Of the 30 candidates listed as vying for mayor in 2021, by our reckoning, only three can be taken as worthy contenders:
Brooklyn BP Eric Adams, Comptroller Scott Stringer and Shaun Donovan, former US Secretary of Housing and Urban Development, Director of the US Office of Management and Budget and Commissioner of the NYC Department of Housing Preservation and Development.
Two others, Maya Wiley, former lawyer in the DeBlasio administration and MSNBC commentator and former Citicorp VP Ray McGuire are working hard to be in contention, but they have a long row to hoe to earn the office
It is a curiosity that politics is a profession that some believe they don’t have to start at a lower rung on the ladder but can come in and start at the top.
No corporation would countenance the most brilliant and wildly successful musician, writer, researcher, or television pundit coming into a stockholders meeting saying “Your CEO has it all wrong. I’ve never worked in your industry, but I’ve done a lot of reading on it, I have some new ideas and I believe I can run this multibillion-dollar corporation better than they ever could.” Their mic would be cut off and security would be called.
In a similar vein, speaking of television pundits and Covid, Dr. Colin Carlson of Georgetown University is quoted in The Atlantic saying, “It takes a certain type of person to think that weeks of reading papers gives them more perspective than someone with a Ph.D. on that subject, and that type of person has gotten a lot of airtime in this pandemic.”
I would like to think the citizens of NY are hip to, and tired of this Trumpification of the election process.
We’re seeing a similar dynamic in some candidates for mayor, with their cookie-cutter position statements about building New York better, calling for new leadership and new direction, without the lifetime of experiences that are necessary for a deep understanding of the subject. Eric Adams has a Ph.D. in what is necessary to serve the residents of New York.
From walking a beat as a police officer on New York streets, forming 100 Blacks in Law Enforcement, while rising to captain, working in Albany as a State Senator on legislative issues, and finally serving as President of New York’s most populous borough has earned him that advanced degree.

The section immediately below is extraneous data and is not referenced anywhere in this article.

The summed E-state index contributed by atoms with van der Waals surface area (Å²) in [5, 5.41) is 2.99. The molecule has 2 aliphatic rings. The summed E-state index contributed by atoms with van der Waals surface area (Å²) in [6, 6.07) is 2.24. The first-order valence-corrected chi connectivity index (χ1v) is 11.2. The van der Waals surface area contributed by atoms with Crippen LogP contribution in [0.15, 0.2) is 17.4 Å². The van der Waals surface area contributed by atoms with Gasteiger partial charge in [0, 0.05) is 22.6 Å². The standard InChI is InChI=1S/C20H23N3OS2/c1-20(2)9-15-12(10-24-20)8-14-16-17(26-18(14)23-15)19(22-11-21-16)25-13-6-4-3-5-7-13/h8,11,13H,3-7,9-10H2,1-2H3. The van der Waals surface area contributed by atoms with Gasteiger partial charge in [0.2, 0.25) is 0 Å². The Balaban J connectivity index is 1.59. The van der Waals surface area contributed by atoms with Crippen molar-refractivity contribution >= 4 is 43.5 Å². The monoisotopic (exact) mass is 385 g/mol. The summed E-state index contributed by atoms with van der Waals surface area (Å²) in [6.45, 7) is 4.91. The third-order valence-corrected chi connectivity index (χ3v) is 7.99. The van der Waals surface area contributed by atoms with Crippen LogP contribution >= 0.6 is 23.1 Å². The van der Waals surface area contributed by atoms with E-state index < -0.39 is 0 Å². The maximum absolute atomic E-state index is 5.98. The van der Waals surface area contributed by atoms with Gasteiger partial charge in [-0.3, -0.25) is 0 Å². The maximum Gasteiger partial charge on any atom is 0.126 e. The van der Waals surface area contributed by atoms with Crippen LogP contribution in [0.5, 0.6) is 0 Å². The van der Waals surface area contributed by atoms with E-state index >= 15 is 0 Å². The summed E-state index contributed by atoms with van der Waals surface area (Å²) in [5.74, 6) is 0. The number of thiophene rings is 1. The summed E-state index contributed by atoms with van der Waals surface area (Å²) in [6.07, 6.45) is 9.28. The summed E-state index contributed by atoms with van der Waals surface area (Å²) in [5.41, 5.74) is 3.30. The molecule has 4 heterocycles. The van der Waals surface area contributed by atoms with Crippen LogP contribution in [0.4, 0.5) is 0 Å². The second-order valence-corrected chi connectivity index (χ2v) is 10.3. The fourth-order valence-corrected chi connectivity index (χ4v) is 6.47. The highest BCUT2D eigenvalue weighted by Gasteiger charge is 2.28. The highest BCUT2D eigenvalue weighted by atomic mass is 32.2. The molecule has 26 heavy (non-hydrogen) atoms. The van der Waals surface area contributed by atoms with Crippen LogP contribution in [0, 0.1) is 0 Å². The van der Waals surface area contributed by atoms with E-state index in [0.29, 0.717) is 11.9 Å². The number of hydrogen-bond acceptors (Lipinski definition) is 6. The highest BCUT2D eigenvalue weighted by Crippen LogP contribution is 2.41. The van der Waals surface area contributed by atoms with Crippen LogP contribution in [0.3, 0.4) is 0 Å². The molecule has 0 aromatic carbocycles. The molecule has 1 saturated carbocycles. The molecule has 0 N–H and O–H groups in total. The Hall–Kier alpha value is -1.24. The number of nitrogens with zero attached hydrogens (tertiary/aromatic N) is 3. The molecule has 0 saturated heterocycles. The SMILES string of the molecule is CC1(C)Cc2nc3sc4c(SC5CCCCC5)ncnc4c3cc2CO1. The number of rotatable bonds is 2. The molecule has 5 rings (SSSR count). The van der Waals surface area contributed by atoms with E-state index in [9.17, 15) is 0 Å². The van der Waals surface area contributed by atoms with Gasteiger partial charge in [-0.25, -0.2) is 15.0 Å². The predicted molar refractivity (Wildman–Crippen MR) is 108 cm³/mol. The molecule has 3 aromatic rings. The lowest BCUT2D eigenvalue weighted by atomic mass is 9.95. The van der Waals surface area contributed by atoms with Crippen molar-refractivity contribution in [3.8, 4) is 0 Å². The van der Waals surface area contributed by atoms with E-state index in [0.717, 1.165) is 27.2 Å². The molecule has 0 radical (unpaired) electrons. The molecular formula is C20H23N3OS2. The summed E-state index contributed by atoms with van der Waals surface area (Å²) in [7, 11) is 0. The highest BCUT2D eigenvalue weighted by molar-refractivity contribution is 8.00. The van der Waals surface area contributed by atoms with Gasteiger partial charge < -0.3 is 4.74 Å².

None of the other candidates, can match the in-depth knowledge of the city that elected officials Adams, Stringer or Donovan with his many appointments have. Unfortunately, that does not change the fact that we will be subjected to their media presence and interviews about what is best for New York. Being photogenic or having money to spend are not qualifications for the office of Mayor of the City of New York.
It may be way too early to make an endorsement for mayor, but the times are too fraught, to consider amateurs based on their consultant surveys or how popular they are on television. The voters of New York deserve better than that.
Give us someone who has dealt with the day-to-day problems of people on the street. Coming up through hard times is not enough. Compelling stories of early life struggles are not enough. Lots of people have overcome obstacles and while commendable, it is not enough.
How have you spent the time after the hard times? How have you worked to change people’s lives on the streets of the city, before the opportunity to run for mayor came up?
Eric Adams has earned that political Ph.D. by serving constituencies that span the globe and has had to respond to their concerns. He has been through the gauntlet of community meetings where he’s been applauded, questioned and even cursed on the way to learning what the problems are and earning confidence and votes.
These are the battle ribbons and scars that make you understand the emotions and needs of people on the street. This is learning the job at the granular level. The city needs someone who has been in the trenches, with a history of fighting for New Yorkers every day and not just talking about it with an eye on the next election.
These are the focus groups that matter. Voters who come and challenge you with kitchen table issues about their livelihoods, answering questions about the futures of sons and daughters.
Brooklyn is home to more than 2 million residents. Being tested in these waters is what we need. Not someone new who can parrot buzzwords on issues that poll well in focus groups.
New York needs better than that.
This is too serious a time not to be straight with our readership. Of the three candidates we see as worthy contenders, Scott Stringer, Eric Adams, and Shaun Donovan, at this time, Our Time Press publishers believe it is Brooklyn Borough President Eric Adams who is far and away the best choice.
Others will have to run very, very hard to catch up.
(In full disclosure, Eric Adams was an Our Time Press columnist 20 years ago, writing about the problems of the city. That is why we know his commitment runs deep and is long standing.)